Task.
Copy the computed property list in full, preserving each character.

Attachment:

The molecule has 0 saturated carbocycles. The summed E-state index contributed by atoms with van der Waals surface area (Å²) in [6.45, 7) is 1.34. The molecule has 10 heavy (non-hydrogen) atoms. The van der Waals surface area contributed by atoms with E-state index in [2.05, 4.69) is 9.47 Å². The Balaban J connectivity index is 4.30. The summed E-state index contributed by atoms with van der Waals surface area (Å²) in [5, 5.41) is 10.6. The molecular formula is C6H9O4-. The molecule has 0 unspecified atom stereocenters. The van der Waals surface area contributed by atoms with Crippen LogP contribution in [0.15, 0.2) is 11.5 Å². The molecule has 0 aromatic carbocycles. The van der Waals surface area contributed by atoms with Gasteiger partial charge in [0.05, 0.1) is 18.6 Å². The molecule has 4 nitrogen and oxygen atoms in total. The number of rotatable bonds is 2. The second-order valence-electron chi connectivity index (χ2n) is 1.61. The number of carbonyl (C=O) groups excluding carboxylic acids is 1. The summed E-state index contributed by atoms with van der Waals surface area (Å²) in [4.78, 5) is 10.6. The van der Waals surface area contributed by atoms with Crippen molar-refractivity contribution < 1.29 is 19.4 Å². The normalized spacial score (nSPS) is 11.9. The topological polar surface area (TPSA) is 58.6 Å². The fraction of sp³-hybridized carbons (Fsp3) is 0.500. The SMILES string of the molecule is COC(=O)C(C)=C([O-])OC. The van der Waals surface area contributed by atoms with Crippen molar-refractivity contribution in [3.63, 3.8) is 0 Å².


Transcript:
The molecule has 0 saturated carbocycles. The summed E-state index contributed by atoms with van der Waals surface area (Å²) in [6.45, 7) is 1.34. The molecule has 10 heavy (non-hydrogen) atoms. The van der Waals surface area contributed by atoms with E-state index in [2.05, 4.69) is 9.47 Å². The Balaban J connectivity index is 4.30. The summed E-state index contributed by atoms with van der Waals surface area (Å²) in [5, 5.41) is 10.6. The molecular formula is C6H9O4-. The molecule has 0 unspecified atom stereocenters. The van der Waals surface area contributed by atoms with Crippen LogP contribution in [0.15, 0.2) is 11.5 Å². The molecule has 0 aromatic carbocycles. The van der Waals surface area contributed by atoms with Gasteiger partial charge in [0.05, 0.1) is 18.6 Å². The molecule has 4 nitrogen and oxygen atoms in total. The number of rotatable bonds is 2. The second-order valence-electron chi connectivity index (χ2n) is 1.61. The number of carbonyl (C=O) groups excluding carboxylic acids is 1. The summed E-state index contributed by atoms with van der Waals surface area (Å²) in [4.78, 5) is 10.6. The van der Waals surface area contributed by atoms with Crippen molar-refractivity contribution < 1.29 is 19.4 Å². The normalized spacial score (nSPS) is 11.9. The topological polar surface area (TPSA) is 58.6 Å². The fraction of sp³-hybridized carbons (Fsp3) is 0.500. The SMILES string of the molecule is COC(=O)C(C)=C([O-])OC. The van der Waals surface area contributed by atoms with Crippen molar-refractivity contribution in [3.63, 3.8) is 0 Å².